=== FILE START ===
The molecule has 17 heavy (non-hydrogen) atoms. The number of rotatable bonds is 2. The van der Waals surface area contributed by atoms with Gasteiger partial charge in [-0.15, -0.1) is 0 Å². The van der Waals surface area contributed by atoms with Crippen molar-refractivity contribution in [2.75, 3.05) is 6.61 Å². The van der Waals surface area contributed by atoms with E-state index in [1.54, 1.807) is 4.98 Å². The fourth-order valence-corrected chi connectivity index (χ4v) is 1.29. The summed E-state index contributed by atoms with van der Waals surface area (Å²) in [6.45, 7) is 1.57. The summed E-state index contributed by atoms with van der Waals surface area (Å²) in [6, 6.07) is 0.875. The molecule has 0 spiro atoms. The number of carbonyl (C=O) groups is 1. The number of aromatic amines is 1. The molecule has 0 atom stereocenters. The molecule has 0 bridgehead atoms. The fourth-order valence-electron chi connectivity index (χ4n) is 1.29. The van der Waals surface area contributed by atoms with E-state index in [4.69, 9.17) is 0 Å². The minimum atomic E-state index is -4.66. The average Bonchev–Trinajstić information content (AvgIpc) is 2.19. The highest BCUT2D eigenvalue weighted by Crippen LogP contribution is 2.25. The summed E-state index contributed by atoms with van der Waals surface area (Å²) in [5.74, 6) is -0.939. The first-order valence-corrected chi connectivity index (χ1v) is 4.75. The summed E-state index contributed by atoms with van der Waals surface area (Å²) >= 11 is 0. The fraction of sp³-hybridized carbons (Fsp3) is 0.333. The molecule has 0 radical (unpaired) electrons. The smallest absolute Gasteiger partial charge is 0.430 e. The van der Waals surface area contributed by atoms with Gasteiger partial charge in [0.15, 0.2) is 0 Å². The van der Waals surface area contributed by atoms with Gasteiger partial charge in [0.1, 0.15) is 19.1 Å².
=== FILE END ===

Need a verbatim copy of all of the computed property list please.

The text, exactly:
The molecule has 17 heavy (non-hydrogen) atoms. The number of rotatable bonds is 2. The van der Waals surface area contributed by atoms with Gasteiger partial charge in [-0.15, -0.1) is 0 Å². The van der Waals surface area contributed by atoms with Crippen molar-refractivity contribution in [2.75, 3.05) is 6.61 Å². The van der Waals surface area contributed by atoms with E-state index in [1.54, 1.807) is 4.98 Å². The fourth-order valence-corrected chi connectivity index (χ4v) is 1.29. The summed E-state index contributed by atoms with van der Waals surface area (Å²) in [6.45, 7) is 1.57. The summed E-state index contributed by atoms with van der Waals surface area (Å²) in [6, 6.07) is 0.875. The molecule has 0 spiro atoms. The number of carbonyl (C=O) groups is 1. The number of aromatic amines is 1. The molecule has 0 atom stereocenters. The molecule has 0 bridgehead atoms. The fourth-order valence-electron chi connectivity index (χ4n) is 1.29. The van der Waals surface area contributed by atoms with E-state index in [4.69, 9.17) is 0 Å². The minimum atomic E-state index is -4.66. The average Bonchev–Trinajstić information content (AvgIpc) is 2.19. The highest BCUT2D eigenvalue weighted by Crippen LogP contribution is 2.25. The summed E-state index contributed by atoms with van der Waals surface area (Å²) in [5.74, 6) is -0.939. The first-order valence-corrected chi connectivity index (χ1v) is 4.75. The summed E-state index contributed by atoms with van der Waals surface area (Å²) >= 11 is 0. The fraction of sp³-hybridized carbons (Fsp3) is 0.333. The molecule has 0 radical (unpaired) electrons. The smallest absolute Gasteiger partial charge is 0.430 e. The van der Waals surface area contributed by atoms with Gasteiger partial charge in [0.15, 0.2) is 0 Å². The van der Waals surface area contributed by atoms with Gasteiger partial charge in [0.1, 0.15) is 19.1 Å².